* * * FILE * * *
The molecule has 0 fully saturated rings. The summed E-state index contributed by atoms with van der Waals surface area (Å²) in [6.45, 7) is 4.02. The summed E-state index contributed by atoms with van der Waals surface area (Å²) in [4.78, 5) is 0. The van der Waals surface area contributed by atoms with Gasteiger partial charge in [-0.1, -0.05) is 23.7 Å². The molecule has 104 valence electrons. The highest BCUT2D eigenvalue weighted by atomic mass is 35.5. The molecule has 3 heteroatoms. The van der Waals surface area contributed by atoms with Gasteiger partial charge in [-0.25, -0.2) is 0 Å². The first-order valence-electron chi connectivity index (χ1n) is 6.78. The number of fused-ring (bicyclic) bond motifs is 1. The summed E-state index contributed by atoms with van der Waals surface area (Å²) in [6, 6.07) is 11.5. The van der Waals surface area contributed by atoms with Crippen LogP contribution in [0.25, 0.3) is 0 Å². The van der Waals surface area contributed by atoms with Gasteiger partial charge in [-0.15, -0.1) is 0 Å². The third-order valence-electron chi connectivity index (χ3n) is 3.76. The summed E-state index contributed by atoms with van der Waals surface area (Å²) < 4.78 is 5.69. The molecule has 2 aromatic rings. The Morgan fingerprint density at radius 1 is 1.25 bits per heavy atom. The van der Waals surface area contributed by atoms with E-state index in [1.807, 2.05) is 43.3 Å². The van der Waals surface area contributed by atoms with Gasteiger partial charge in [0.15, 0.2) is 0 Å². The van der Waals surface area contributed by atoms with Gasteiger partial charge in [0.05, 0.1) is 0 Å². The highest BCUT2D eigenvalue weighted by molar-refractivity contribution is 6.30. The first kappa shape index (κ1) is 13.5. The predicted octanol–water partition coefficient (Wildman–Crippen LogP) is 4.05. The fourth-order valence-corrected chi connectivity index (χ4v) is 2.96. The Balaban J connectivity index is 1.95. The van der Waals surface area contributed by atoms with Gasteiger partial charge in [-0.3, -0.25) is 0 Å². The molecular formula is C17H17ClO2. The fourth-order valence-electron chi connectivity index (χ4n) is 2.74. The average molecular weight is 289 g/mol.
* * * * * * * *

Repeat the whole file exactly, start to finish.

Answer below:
The molecule has 0 fully saturated rings. The summed E-state index contributed by atoms with van der Waals surface area (Å²) in [6.45, 7) is 4.02. The summed E-state index contributed by atoms with van der Waals surface area (Å²) in [4.78, 5) is 0. The van der Waals surface area contributed by atoms with Gasteiger partial charge in [-0.1, -0.05) is 23.7 Å². The molecule has 104 valence electrons. The highest BCUT2D eigenvalue weighted by atomic mass is 35.5. The molecule has 3 heteroatoms. The van der Waals surface area contributed by atoms with Gasteiger partial charge in [-0.25, -0.2) is 0 Å². The first-order valence-electron chi connectivity index (χ1n) is 6.78. The number of fused-ring (bicyclic) bond motifs is 1. The summed E-state index contributed by atoms with van der Waals surface area (Å²) in [6, 6.07) is 11.5. The van der Waals surface area contributed by atoms with Crippen LogP contribution in [0.25, 0.3) is 0 Å². The van der Waals surface area contributed by atoms with Gasteiger partial charge in [-0.15, -0.1) is 0 Å². The third-order valence-electron chi connectivity index (χ3n) is 3.76. The summed E-state index contributed by atoms with van der Waals surface area (Å²) < 4.78 is 5.69. The molecule has 2 aromatic rings. The Morgan fingerprint density at radius 1 is 1.25 bits per heavy atom. The van der Waals surface area contributed by atoms with E-state index in [1.807, 2.05) is 43.3 Å². The van der Waals surface area contributed by atoms with Gasteiger partial charge in [0.15, 0.2) is 0 Å². The van der Waals surface area contributed by atoms with Gasteiger partial charge in [0.05, 0.1) is 0 Å². The highest BCUT2D eigenvalue weighted by molar-refractivity contribution is 6.30. The first kappa shape index (κ1) is 13.5. The predicted octanol–water partition coefficient (Wildman–Crippen LogP) is 4.05. The fourth-order valence-corrected chi connectivity index (χ4v) is 2.96. The Balaban J connectivity index is 1.95. The van der Waals surface area contributed by atoms with Gasteiger partial charge in [-0.3, -0.25) is 0 Å². The molecular formula is C17H17ClO2. The fourth-order valence-electron chi connectivity index (χ4n) is 2.74. The average molecular weight is 289 g/mol.